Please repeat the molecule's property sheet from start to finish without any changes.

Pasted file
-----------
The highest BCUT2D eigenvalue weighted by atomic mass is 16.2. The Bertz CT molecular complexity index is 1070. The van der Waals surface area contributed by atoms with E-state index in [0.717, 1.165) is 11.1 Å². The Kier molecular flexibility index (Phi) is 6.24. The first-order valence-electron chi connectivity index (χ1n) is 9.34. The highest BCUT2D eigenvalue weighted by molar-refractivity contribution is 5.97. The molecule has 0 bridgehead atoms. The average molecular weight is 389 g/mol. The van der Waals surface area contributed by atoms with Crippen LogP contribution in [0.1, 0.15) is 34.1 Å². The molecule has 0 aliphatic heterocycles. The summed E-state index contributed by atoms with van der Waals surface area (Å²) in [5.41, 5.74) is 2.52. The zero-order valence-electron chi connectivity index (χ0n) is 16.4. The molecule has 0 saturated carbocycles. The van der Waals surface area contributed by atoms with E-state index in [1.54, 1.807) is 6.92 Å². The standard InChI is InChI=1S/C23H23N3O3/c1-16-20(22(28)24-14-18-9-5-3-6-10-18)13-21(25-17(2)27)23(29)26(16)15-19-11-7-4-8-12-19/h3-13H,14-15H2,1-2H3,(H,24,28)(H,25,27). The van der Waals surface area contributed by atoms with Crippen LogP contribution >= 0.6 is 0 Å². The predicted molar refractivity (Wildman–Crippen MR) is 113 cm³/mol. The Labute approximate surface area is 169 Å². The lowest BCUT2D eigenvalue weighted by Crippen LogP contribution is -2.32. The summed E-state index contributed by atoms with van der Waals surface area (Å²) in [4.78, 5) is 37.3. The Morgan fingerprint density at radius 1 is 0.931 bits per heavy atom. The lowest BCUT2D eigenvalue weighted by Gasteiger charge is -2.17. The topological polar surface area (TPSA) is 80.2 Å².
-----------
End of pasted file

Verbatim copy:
The highest BCUT2D eigenvalue weighted by atomic mass is 16.2. The Bertz CT molecular complexity index is 1070. The van der Waals surface area contributed by atoms with E-state index in [0.717, 1.165) is 11.1 Å². The Kier molecular flexibility index (Phi) is 6.24. The first-order valence-electron chi connectivity index (χ1n) is 9.34. The highest BCUT2D eigenvalue weighted by molar-refractivity contribution is 5.97. The molecule has 0 bridgehead atoms. The average molecular weight is 389 g/mol. The van der Waals surface area contributed by atoms with Crippen LogP contribution in [0.1, 0.15) is 34.1 Å². The molecule has 0 aliphatic heterocycles. The summed E-state index contributed by atoms with van der Waals surface area (Å²) in [5.41, 5.74) is 2.52. The zero-order valence-electron chi connectivity index (χ0n) is 16.4. The molecule has 0 saturated carbocycles. The van der Waals surface area contributed by atoms with E-state index in [1.54, 1.807) is 6.92 Å². The standard InChI is InChI=1S/C23H23N3O3/c1-16-20(22(28)24-14-18-9-5-3-6-10-18)13-21(25-17(2)27)23(29)26(16)15-19-11-7-4-8-12-19/h3-13H,14-15H2,1-2H3,(H,24,28)(H,25,27). The van der Waals surface area contributed by atoms with Crippen LogP contribution >= 0.6 is 0 Å². The predicted molar refractivity (Wildman–Crippen MR) is 113 cm³/mol. The Labute approximate surface area is 169 Å². The lowest BCUT2D eigenvalue weighted by Crippen LogP contribution is -2.32. The summed E-state index contributed by atoms with van der Waals surface area (Å²) in [4.78, 5) is 37.3. The Morgan fingerprint density at radius 1 is 0.931 bits per heavy atom. The lowest BCUT2D eigenvalue weighted by Gasteiger charge is -2.17. The topological polar surface area (TPSA) is 80.2 Å².